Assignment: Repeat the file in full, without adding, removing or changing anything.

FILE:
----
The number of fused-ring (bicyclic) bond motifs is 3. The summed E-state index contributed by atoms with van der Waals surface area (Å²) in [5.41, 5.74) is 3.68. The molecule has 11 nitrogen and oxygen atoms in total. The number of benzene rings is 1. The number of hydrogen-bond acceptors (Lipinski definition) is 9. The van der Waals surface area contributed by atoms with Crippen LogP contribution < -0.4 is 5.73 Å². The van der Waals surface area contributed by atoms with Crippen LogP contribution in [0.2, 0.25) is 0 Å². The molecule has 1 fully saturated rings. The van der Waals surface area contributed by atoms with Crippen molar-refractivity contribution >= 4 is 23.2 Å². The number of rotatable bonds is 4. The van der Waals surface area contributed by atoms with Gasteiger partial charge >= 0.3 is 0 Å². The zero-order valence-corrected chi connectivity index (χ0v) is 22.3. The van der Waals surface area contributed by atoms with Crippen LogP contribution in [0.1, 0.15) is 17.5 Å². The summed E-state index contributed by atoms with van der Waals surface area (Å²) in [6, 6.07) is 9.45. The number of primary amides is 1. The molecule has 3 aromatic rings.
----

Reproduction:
The number of fused-ring (bicyclic) bond motifs is 3. The summed E-state index contributed by atoms with van der Waals surface area (Å²) in [5.41, 5.74) is 3.68. The molecule has 11 nitrogen and oxygen atoms in total. The number of benzene rings is 1. The number of hydrogen-bond acceptors (Lipinski definition) is 9. The van der Waals surface area contributed by atoms with Crippen LogP contribution < -0.4 is 5.73 Å². The van der Waals surface area contributed by atoms with Crippen LogP contribution in [0.2, 0.25) is 0 Å². The molecule has 1 fully saturated rings. The van der Waals surface area contributed by atoms with Crippen molar-refractivity contribution >= 4 is 23.2 Å². The number of rotatable bonds is 4. The van der Waals surface area contributed by atoms with Gasteiger partial charge >= 0.3 is 0 Å². The zero-order valence-corrected chi connectivity index (χ0v) is 22.3. The van der Waals surface area contributed by atoms with Crippen LogP contribution in [0.1, 0.15) is 17.5 Å². The summed E-state index contributed by atoms with van der Waals surface area (Å²) in [6, 6.07) is 9.45. The number of primary amides is 1. The molecule has 3 aromatic rings.